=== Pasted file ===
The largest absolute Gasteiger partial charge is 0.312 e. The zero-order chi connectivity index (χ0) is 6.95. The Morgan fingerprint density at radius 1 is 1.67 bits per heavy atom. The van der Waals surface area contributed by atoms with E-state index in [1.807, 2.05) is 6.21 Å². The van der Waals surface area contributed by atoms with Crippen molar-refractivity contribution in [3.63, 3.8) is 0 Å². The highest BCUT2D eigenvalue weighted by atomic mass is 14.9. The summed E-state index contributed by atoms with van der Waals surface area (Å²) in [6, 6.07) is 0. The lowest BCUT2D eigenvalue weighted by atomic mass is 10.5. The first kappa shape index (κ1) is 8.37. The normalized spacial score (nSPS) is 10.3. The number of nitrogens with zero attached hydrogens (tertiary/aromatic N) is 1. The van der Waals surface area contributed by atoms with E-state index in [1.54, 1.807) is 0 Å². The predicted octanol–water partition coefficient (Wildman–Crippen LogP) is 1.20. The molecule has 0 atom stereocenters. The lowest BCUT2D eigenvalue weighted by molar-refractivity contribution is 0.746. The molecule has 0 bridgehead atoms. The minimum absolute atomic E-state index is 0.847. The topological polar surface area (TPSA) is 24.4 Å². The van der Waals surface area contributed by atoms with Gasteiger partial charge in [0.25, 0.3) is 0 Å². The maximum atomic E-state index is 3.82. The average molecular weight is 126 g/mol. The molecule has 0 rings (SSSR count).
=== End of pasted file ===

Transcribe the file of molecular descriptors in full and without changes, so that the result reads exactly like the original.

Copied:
The largest absolute Gasteiger partial charge is 0.312 e. The zero-order chi connectivity index (χ0) is 6.95. The Morgan fingerprint density at radius 1 is 1.67 bits per heavy atom. The van der Waals surface area contributed by atoms with E-state index in [1.807, 2.05) is 6.21 Å². The van der Waals surface area contributed by atoms with Crippen molar-refractivity contribution in [3.63, 3.8) is 0 Å². The highest BCUT2D eigenvalue weighted by atomic mass is 14.9. The summed E-state index contributed by atoms with van der Waals surface area (Å²) in [6, 6.07) is 0. The lowest BCUT2D eigenvalue weighted by atomic mass is 10.5. The first kappa shape index (κ1) is 8.37. The normalized spacial score (nSPS) is 10.3. The number of nitrogens with zero attached hydrogens (tertiary/aromatic N) is 1. The van der Waals surface area contributed by atoms with E-state index in [1.54, 1.807) is 0 Å². The predicted octanol–water partition coefficient (Wildman–Crippen LogP) is 1.20. The molecule has 0 atom stereocenters. The lowest BCUT2D eigenvalue weighted by molar-refractivity contribution is 0.746. The molecule has 0 bridgehead atoms. The minimum absolute atomic E-state index is 0.847. The topological polar surface area (TPSA) is 24.4 Å². The van der Waals surface area contributed by atoms with Gasteiger partial charge in [0.25, 0.3) is 0 Å². The maximum atomic E-state index is 3.82. The average molecular weight is 126 g/mol. The molecule has 0 rings (SSSR count).